Friday, August 7, 2009 - 9:50 AM

COS 119-6: Nutrient availability and enriched CO2 indirectly affect mammalian herbivores via changes in plant chemistry

Christopher Habeck, University of Wisconsin and Richard L. Lindroth, University of Wisconsin.


Global atmospheric change can induce physiological changes in plants that alter plant quality for herbivores.  Numerous studies have shown that such changes can alter invertebrate behavior and performance.  However, our understanding of plant-mammalian herbivore interactions under any scenario of global atmospheric change is minimal.  Plant-mammal interactions are widespread and important across many ecosystems, and are subject to the indirect effects of atmospheric change.  We studied the two-way interaction of nutrient availability and elevated CO2 on the chemistry of herbaceous plants and preferences for these plants by a mammalian herbivore, the prairie vole (Mictotus chrogaster). One grass (Elymus canadensis) and two forbs (Desmodium canadense and Echinacea pallida) were grown under all combinations of nutrient availability (low and high) and CO2 (ambient and enriched).  Plants were harvested and presented to individual voles until all voles had received access to all treatment combinations.  Preference was measured as the mass of plant material consumed, corrected for body mass.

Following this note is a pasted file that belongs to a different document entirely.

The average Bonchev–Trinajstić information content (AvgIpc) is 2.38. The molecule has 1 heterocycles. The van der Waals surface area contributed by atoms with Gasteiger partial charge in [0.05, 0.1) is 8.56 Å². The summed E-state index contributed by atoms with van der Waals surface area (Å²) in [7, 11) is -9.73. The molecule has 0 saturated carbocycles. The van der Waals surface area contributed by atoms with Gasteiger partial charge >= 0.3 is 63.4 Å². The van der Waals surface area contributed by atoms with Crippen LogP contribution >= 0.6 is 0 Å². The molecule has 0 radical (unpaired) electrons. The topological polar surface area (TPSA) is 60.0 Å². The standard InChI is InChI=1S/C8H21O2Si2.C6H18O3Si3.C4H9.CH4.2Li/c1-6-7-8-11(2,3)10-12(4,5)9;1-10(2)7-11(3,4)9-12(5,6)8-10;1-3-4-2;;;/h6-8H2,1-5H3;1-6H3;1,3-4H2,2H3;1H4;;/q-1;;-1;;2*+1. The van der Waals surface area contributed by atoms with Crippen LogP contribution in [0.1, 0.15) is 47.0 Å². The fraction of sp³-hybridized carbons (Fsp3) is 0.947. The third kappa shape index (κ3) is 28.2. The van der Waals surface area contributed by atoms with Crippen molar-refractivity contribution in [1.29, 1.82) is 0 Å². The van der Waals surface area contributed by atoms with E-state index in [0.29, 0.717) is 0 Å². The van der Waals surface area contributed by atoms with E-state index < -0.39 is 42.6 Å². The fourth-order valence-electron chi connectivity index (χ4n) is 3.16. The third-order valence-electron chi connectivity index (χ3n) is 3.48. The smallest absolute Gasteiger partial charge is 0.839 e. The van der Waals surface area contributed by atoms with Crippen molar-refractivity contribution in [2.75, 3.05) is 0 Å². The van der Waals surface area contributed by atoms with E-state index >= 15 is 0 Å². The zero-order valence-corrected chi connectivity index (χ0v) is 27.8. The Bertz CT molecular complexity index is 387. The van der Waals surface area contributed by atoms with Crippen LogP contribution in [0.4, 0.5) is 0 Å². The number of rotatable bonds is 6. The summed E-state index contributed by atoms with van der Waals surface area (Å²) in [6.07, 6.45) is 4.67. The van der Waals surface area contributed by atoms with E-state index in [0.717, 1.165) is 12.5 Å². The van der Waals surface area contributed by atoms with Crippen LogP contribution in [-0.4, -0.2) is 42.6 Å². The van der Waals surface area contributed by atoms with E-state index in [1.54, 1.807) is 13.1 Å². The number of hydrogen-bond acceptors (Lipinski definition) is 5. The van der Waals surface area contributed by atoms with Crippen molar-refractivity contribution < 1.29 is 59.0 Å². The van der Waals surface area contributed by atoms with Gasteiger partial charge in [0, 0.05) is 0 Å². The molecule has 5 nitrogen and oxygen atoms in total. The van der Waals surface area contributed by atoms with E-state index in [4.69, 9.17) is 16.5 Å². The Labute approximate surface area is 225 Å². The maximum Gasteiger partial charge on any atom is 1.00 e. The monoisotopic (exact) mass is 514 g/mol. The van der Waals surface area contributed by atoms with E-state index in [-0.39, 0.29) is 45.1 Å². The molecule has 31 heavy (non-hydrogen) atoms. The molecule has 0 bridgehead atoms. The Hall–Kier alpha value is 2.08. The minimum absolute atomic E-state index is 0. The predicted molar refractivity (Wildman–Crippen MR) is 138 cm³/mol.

Food preferences of voles differed between species and treatments (spp. x nutrient x CO2: F2,186=4.02, p=0.0196). Overall, preference was highest for E. pallida and lowest for D. canadense.  At high nutrient availability, E. canadensis was preferred over E. pallida under ambient CO2, but preferences for these species did not differ under enriched CO2.  At high nutrient availability, E. canadensis plants grown under enriched CO2 were consumed 20% less than ambient-grown plants.  For E. pallida, plants grown in high nutrient availability and enriched CO2 treatments were consumed 24% more than control-grown (low nutrient and ambient CO2) plants. There were no within-species treatment effects for D. canadense. The treatment-related differences in preference for E. canadensis and E. pallida were mirrored by significant changes in crude protein content (spp. x nutrient x CO2: F3,172= 4.15, p=0.007), fiber/nitrogen (spp. x nutrient x CO2: F3,172=6.45, p<0.001) and carbon/nitrogen (spp. x nutrient x CO2: F3,172=8.30, p=0.0001) ratios.  These data suggest that nutrient and CO2-mediated changes in plant chemistry have the potential to alter the relative consumption of plant species by a generalist mammalian herbivore.  Future work should focus on the response of other mammalian herbivores to these changes in plant quality and how mammals mediate the effects of global atmospheric change on plant richness and abundance in natural systems.